annas warAnna’s War is apparently based on a true story (see Barabash 2018) and spares no effort to look believable. The screenplay takes into account the medical data on how long can a six-year old live without water, food, going to the bathroom, etc. The props (such as school textbooks and specimen jars) are authentic (or close imitations of) historical objects. As the action is supposed to take place in the Poltava region, on a crossroads of a world war theatre, multilingual speech is heard from time to time, not only in Yiddish, German, Russian or Ukrainian, but also in French, Romanian and Hungarian.[1] Anna herself does not utter a single word throughout, though. This highly demanding role—a cross between Anne Frank and Alice through the Looking-Glass, Soviet-style (Dolin 2018)—is compellingly played by Marta Kozlova, who was six years of age when the filming began.

annas warAt the Q&A with the crew after the film’s screening at the Regent Street Cinema (London) in November 2018 (as part of the UK’s Russian Film Week festival), the audience was told that Marta had been treated as an adult member of the team from the outset. Once she had learnt about World War II and Holocaust, it was not too difficult for her to fit in. A week into the shooting, Marta reportedly developed an identification with Anna’s character to such an extent that she even tried to influence the filmmaking process by claiming that Anna would not have done some of the things laid out for her in the script. A Screen Daily reviewer, who had seen Anna’s War at the International Film Festival in Rotterdam in Winter 2018, called Marta’s performance “mesmerizing” (Ide 2018).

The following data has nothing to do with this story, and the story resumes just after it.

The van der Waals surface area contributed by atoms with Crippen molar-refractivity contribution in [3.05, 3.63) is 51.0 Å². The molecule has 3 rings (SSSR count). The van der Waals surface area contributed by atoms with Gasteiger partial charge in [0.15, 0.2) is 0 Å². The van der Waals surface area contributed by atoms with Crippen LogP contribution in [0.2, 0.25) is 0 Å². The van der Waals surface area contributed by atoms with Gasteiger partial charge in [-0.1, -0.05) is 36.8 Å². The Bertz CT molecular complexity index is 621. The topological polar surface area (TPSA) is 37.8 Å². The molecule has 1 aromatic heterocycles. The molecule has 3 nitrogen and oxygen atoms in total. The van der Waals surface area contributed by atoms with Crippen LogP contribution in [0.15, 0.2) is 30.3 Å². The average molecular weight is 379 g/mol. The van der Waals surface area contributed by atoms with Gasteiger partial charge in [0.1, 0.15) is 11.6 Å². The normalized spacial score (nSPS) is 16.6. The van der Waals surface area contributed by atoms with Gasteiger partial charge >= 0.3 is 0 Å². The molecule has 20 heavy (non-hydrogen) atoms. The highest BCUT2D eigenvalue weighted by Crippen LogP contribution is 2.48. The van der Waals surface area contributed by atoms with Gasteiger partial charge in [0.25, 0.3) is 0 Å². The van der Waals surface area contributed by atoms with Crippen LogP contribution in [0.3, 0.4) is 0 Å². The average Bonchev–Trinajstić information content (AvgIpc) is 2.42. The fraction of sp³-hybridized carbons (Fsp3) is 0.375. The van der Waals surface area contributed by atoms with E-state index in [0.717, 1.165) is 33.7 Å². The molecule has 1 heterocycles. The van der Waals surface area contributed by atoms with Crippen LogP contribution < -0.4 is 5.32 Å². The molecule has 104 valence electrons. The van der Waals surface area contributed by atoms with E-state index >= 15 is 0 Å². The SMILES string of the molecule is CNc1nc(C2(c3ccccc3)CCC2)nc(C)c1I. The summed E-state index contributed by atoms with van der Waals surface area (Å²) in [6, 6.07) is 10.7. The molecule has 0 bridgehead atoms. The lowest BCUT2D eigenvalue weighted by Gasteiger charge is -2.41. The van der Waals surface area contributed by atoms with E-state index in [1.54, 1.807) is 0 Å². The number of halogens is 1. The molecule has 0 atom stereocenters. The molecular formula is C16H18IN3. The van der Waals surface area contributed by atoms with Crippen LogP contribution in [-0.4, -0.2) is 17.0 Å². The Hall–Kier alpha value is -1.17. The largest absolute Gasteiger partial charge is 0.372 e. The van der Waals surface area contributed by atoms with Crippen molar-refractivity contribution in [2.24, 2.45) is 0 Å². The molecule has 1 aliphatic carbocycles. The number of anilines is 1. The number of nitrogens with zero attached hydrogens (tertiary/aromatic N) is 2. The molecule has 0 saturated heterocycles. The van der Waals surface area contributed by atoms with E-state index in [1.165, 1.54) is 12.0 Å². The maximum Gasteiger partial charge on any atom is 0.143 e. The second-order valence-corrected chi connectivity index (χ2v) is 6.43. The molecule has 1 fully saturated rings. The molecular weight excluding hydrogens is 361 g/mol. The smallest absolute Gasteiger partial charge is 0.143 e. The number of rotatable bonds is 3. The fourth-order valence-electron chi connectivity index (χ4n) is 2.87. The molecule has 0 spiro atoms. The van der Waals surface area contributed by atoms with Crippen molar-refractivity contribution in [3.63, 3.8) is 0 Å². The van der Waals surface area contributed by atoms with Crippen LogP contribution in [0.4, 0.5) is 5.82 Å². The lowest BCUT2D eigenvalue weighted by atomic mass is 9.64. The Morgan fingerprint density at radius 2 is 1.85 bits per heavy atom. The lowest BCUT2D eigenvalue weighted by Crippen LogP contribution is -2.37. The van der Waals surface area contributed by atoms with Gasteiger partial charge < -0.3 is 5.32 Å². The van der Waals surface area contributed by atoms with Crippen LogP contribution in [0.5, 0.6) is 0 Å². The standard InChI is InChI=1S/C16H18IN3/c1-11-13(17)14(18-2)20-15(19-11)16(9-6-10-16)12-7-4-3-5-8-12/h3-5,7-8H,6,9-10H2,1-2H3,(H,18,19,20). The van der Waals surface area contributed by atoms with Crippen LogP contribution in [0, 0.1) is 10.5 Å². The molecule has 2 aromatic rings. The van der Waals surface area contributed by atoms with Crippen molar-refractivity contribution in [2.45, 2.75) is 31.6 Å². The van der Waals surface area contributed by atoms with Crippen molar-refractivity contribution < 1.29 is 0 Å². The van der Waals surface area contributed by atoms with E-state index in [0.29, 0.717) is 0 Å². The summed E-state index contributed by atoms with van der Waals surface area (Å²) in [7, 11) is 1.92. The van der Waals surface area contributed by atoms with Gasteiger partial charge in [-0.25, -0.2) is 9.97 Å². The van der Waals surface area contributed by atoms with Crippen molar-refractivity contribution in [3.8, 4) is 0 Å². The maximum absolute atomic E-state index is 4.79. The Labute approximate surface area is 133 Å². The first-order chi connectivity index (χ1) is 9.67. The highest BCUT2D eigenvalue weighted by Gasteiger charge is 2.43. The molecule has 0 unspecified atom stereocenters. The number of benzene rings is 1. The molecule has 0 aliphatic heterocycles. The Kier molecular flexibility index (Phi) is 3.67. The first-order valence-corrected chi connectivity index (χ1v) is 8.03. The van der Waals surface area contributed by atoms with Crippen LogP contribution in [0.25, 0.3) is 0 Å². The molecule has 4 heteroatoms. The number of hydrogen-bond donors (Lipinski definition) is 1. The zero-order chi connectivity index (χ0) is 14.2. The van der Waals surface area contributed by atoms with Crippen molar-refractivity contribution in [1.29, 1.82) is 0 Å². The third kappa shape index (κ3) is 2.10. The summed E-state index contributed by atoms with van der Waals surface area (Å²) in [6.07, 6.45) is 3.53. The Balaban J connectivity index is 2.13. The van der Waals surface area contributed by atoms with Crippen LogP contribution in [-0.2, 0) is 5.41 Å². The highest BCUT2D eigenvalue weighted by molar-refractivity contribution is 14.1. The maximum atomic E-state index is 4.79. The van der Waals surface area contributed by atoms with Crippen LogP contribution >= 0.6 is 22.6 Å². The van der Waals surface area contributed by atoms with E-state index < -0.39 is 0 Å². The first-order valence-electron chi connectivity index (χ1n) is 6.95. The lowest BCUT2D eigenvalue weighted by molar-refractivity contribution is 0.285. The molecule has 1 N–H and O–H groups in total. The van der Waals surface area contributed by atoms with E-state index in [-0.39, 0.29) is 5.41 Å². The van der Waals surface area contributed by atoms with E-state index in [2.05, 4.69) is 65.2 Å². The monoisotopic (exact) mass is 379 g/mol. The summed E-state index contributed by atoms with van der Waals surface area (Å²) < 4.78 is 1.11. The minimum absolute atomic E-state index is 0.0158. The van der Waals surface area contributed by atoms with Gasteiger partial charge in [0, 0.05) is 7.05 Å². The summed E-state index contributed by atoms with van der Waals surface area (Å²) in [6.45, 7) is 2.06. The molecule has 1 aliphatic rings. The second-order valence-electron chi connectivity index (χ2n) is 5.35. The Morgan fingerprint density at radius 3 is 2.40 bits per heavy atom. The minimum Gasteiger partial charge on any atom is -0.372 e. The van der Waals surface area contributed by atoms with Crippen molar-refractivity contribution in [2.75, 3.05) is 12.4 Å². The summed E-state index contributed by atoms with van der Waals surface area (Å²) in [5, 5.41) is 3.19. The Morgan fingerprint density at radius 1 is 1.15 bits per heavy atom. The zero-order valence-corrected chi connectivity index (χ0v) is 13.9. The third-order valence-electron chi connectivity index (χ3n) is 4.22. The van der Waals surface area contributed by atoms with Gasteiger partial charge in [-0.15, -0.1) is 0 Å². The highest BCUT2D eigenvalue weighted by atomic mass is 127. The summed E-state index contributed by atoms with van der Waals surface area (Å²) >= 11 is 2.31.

An example of what might be termed Holocaust Light for its moderate scale and tactful removal of violent scenes off the screen, Anna’s War is a worthy feature-long fictional companion to Fedorchenko’s earlier and shorter (but no less powerful) documentary effort David (2001), which is also about a Holocaust child survivor (for more on it, see Karchevskii 2008). In a conversation with me in November 2018 in London, Fedorchenko said that he would like both films to be shown together, under the joint title David and Anna. This would probably be a desirable double bill for school and family screenings on International Holocaust Remembrance Day for many years to come.